The TickTime 2 Standard Timer is a kinetic gadget that does only one thing: measure elapsed time. It’s simplicity itself to use – place the timer on its side and it counts down, place the timer screen down and it counts up. Can it really be that simple? Let’s take a look.
Think of the TickTime Timer as a digital egg timer. It is the size of a large egg, but it’s shaped nothing like an egg. It’s hexagonal like a small piece of the Giant’s Causeway in Northern Ireland. The outside is a silvery plastic with the numbers 3, 5, 10, 15, 25, 30 embedded on the flat sides. One end has a simple light up display and speaker grille but the other has small circular colour screen with push buttons on each side and a USB C charging port. There’s a short USB A to USB C cable for charging but no charger (not that I’d really expect one).
This display shows the count down / up time, with tiny little indicators for volume and battery. There’s an outer ring that loses segments as the time counts down.
The TickTime has three modes of operation.
1) If you want to measure elapsed time, place the TickTime screen down and the light on the end will flash. When you’ve finished timing, pick up and turn it over to see the elapsed time on the screen.
2) If you want to time 3, 5, 10, 15, 25 or 30 minutes, place the TickTime down on a flat side with the desired number of minutes upwards. The selected time will flash blue and countdown time will show on the screen.
3) If you want to time a specific interval, e.g. 1’30”, use the buttons on the left and right of the screen to set the time. Then place the TickTime down and it will count down from the selected time.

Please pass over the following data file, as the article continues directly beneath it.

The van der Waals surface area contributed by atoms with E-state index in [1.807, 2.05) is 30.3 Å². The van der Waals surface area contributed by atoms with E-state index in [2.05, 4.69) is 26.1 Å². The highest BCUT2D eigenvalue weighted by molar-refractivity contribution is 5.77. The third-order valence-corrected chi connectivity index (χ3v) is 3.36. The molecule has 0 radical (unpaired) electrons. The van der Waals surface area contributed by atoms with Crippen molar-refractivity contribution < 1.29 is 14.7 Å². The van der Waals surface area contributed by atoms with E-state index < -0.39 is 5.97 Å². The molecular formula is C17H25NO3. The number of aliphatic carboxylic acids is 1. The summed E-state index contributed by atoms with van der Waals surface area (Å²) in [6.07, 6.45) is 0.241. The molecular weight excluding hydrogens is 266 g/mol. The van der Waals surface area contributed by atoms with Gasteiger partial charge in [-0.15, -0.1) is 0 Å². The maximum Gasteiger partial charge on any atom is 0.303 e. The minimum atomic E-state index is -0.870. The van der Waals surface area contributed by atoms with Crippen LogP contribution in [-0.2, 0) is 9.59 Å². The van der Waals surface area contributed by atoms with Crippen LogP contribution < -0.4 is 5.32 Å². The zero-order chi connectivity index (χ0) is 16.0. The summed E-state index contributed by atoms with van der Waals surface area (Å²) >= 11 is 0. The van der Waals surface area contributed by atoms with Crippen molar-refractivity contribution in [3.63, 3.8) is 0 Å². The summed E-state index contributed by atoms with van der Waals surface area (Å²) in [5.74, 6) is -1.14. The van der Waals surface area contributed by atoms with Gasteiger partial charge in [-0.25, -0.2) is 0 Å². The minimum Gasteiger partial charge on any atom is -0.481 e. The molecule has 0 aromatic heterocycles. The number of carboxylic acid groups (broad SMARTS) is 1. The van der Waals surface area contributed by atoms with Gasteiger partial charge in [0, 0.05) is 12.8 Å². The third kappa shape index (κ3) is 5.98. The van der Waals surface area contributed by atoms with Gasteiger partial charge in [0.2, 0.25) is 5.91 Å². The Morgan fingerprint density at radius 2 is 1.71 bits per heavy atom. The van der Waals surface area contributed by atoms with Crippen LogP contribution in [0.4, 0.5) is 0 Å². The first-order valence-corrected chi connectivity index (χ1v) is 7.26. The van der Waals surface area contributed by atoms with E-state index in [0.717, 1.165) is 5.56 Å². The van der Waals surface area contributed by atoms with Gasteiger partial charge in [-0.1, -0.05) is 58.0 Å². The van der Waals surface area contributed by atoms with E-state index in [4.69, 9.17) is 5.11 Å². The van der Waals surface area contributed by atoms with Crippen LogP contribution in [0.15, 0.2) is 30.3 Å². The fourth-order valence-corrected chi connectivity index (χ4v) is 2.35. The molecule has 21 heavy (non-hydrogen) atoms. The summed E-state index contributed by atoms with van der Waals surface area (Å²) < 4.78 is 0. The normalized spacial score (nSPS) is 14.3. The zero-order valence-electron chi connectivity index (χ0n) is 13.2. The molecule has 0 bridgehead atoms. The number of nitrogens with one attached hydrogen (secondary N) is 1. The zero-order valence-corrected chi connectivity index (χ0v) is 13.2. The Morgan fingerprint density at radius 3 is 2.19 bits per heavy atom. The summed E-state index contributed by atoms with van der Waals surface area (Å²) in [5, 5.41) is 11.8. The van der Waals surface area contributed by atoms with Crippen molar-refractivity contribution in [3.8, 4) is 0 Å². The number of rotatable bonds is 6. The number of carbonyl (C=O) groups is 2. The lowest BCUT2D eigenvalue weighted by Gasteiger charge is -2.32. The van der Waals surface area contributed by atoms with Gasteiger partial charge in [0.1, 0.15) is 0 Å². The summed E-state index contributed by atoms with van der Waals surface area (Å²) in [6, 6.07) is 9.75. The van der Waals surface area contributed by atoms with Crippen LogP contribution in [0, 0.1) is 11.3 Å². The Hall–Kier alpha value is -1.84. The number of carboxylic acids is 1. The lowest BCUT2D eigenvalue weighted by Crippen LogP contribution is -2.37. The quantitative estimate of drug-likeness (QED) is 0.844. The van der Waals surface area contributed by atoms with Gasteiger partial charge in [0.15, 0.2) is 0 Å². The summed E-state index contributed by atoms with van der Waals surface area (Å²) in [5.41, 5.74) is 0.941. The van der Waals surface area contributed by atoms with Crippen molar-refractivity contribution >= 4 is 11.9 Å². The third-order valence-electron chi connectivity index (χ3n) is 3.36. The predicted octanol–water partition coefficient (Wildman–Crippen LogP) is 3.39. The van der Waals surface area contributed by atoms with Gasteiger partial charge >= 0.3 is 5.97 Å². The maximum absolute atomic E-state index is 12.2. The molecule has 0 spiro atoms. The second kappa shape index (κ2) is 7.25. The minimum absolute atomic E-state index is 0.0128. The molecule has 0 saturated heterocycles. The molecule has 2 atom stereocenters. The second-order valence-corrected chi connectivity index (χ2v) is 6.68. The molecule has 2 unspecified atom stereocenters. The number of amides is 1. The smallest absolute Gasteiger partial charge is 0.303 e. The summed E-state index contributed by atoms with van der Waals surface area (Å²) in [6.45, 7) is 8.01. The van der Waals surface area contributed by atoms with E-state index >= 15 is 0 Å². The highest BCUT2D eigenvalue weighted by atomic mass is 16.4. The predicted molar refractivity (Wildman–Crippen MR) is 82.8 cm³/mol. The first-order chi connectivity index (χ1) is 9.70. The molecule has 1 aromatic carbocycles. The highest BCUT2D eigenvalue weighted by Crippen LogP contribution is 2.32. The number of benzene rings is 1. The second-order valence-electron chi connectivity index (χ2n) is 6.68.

Obviously when the countdown gets to zero, the numbers light up and an alarm goes off – it’s a simple beep-beep – and there are four volume levels including a silent level. At full volume, the alarm is piercing and you’re not going to miss it.
The timer has one final trick up its sleeve as the base is gently magnetic meaning that it can be stored on a fridge, steel noticeboard or any other magnetic surface. It’s a nice touch but the magnet could be a bit stronger as it sometimes wouldn’t stay at the selected orientation. For example, I couldn’t use the built-in 10 minute timer as it would twist round and reset the timer.
The screen doesn’t come out particularly well in the photos but it’s very readable indoors. In terms of battery life, I used the TickTime for a couple of weeks for the review and the battery level is still at three bars.
On the whole, the TickTime timer does exactly what it’s supposed to do – and it’s perfect for use in the kitchen or for playing games when you need to set a limit to the turn time. There are a few flaws though. It can be tricky figuring out which way is up! Sometimes I’d be staring at the numbers on the screen in confusion until I turned the timer over and it was the right way up.
One minor irritation is the when counting up, the screen goes dark, so you can’t have a sneaky look at the elapsed time by lifting it up without turning it over. It would be handy if the display stayed on. I’d also be tempted to colour the push buttons silvery-grey to match the outside and provide a little more visual interest.
In addition to keeping control of turns in games, the TickTime will be of interest to practitioners of the Pomodoro technique. This is a time management methodology that splits activities into pomodoros of 25 minutes each followed by short breaks of 5-10 minutes. The TickTime is perfect for tracking those activity and rest periods.
The TickTime was originally an Indiegogo campaign back in 2020, raising over US$400,000. Today on Amazon.co.uk it’s UK£38.99 though there is currently a 5% discount coupon available. According to CamelCamelCamel, the price has previously been as low as £23 but that was a few years ago pre-pandemic. At full RRP, I think that’s a little pricey, so look out for the occasional price drop. Obviously there’s competition out there, mainly from apps on phones or digital assistants like Alexa (though I can’t get Alexa to count upwards), but if you want a dedicated timer without distractions, the TickTime seems a reasonable choice.
Overall, it’s a neat little gadget with a few flaws and if timing is your thing, it’s worth a look.
Disclaimer: The TickTime 2 Standard Timer was provided for review by TickTime at no cost.